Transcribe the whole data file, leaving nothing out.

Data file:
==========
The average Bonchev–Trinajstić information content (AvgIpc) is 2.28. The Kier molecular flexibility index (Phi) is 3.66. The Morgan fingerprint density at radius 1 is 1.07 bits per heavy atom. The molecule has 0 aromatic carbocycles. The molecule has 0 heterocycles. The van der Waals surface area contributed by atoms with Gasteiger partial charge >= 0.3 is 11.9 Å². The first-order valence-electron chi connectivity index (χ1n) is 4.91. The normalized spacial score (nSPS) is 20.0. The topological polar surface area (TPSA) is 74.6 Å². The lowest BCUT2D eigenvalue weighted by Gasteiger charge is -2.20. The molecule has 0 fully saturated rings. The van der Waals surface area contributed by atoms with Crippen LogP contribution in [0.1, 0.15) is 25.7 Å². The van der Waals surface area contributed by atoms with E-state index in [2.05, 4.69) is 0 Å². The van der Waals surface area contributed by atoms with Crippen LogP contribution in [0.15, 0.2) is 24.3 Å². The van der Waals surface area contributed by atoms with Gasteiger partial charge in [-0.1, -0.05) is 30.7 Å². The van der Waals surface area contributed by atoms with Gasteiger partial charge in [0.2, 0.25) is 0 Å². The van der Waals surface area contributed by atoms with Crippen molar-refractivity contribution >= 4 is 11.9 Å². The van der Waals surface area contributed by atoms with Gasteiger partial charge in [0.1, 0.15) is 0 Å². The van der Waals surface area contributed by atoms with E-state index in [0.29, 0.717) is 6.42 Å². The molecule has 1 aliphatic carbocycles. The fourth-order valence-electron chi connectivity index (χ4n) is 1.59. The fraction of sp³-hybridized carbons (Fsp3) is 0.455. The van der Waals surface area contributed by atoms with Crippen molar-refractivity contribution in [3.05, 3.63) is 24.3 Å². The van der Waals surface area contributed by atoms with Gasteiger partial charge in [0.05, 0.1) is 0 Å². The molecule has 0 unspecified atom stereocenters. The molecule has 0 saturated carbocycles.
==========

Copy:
The average Bonchev–Trinajstić information content (AvgIpc) is 2.28. The Kier molecular flexibility index (Phi) is 3.66. The Morgan fingerprint density at radius 1 is 1.07 bits per heavy atom. The molecule has 0 aromatic carbocycles. The molecule has 0 heterocycles. The van der Waals surface area contributed by atoms with Gasteiger partial charge >= 0.3 is 11.9 Å². The first-order valence-electron chi connectivity index (χ1n) is 4.91. The normalized spacial score (nSPS) is 20.0. The topological polar surface area (TPSA) is 74.6 Å². The lowest BCUT2D eigenvalue weighted by Gasteiger charge is -2.20. The molecule has 0 fully saturated rings. The van der Waals surface area contributed by atoms with Crippen LogP contribution in [0.1, 0.15) is 25.7 Å². The van der Waals surface area contributed by atoms with E-state index in [2.05, 4.69) is 0 Å². The van der Waals surface area contributed by atoms with Crippen LogP contribution in [0.15, 0.2) is 24.3 Å². The van der Waals surface area contributed by atoms with Gasteiger partial charge in [-0.1, -0.05) is 30.7 Å². The van der Waals surface area contributed by atoms with Gasteiger partial charge in [0.2, 0.25) is 0 Å². The van der Waals surface area contributed by atoms with Crippen molar-refractivity contribution >= 4 is 11.9 Å². The van der Waals surface area contributed by atoms with Gasteiger partial charge in [0.1, 0.15) is 0 Å². The van der Waals surface area contributed by atoms with E-state index in [0.29, 0.717) is 6.42 Å². The molecule has 1 aliphatic carbocycles. The fourth-order valence-electron chi connectivity index (χ4n) is 1.59. The fraction of sp³-hybridized carbons (Fsp3) is 0.455. The van der Waals surface area contributed by atoms with Crippen molar-refractivity contribution in [3.05, 3.63) is 24.3 Å². The van der Waals surface area contributed by atoms with Gasteiger partial charge in [0.05, 0.1) is 0 Å². The molecule has 0 unspecified atom stereocenters. The molecule has 0 saturated carbocycles.